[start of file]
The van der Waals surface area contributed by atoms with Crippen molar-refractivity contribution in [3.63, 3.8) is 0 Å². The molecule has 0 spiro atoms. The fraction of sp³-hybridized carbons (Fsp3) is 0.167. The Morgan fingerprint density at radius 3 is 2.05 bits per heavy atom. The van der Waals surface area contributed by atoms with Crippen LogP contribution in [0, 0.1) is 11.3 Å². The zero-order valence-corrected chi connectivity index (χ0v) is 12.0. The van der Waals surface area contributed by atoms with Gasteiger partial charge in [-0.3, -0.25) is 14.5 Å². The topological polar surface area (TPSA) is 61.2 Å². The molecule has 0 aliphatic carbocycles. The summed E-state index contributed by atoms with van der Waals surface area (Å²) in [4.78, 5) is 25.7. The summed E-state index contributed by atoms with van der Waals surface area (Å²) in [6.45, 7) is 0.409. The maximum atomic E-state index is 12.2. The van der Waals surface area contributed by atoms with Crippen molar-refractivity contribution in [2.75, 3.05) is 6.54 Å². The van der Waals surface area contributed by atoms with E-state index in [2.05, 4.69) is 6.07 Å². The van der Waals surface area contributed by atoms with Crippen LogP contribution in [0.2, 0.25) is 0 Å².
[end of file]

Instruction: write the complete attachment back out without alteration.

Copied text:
The van der Waals surface area contributed by atoms with Crippen molar-refractivity contribution in [3.63, 3.8) is 0 Å². The molecule has 0 spiro atoms. The fraction of sp³-hybridized carbons (Fsp3) is 0.167. The Morgan fingerprint density at radius 3 is 2.05 bits per heavy atom. The van der Waals surface area contributed by atoms with Crippen LogP contribution in [0, 0.1) is 11.3 Å². The zero-order valence-corrected chi connectivity index (χ0v) is 12.0. The van der Waals surface area contributed by atoms with Gasteiger partial charge in [-0.3, -0.25) is 14.5 Å². The topological polar surface area (TPSA) is 61.2 Å². The molecule has 0 aliphatic carbocycles. The summed E-state index contributed by atoms with van der Waals surface area (Å²) in [4.78, 5) is 25.7. The summed E-state index contributed by atoms with van der Waals surface area (Å²) in [6.45, 7) is 0.409. The maximum atomic E-state index is 12.2. The van der Waals surface area contributed by atoms with Crippen molar-refractivity contribution in [2.75, 3.05) is 6.54 Å². The van der Waals surface area contributed by atoms with E-state index in [2.05, 4.69) is 6.07 Å². The van der Waals surface area contributed by atoms with Crippen LogP contribution in [0.2, 0.25) is 0 Å².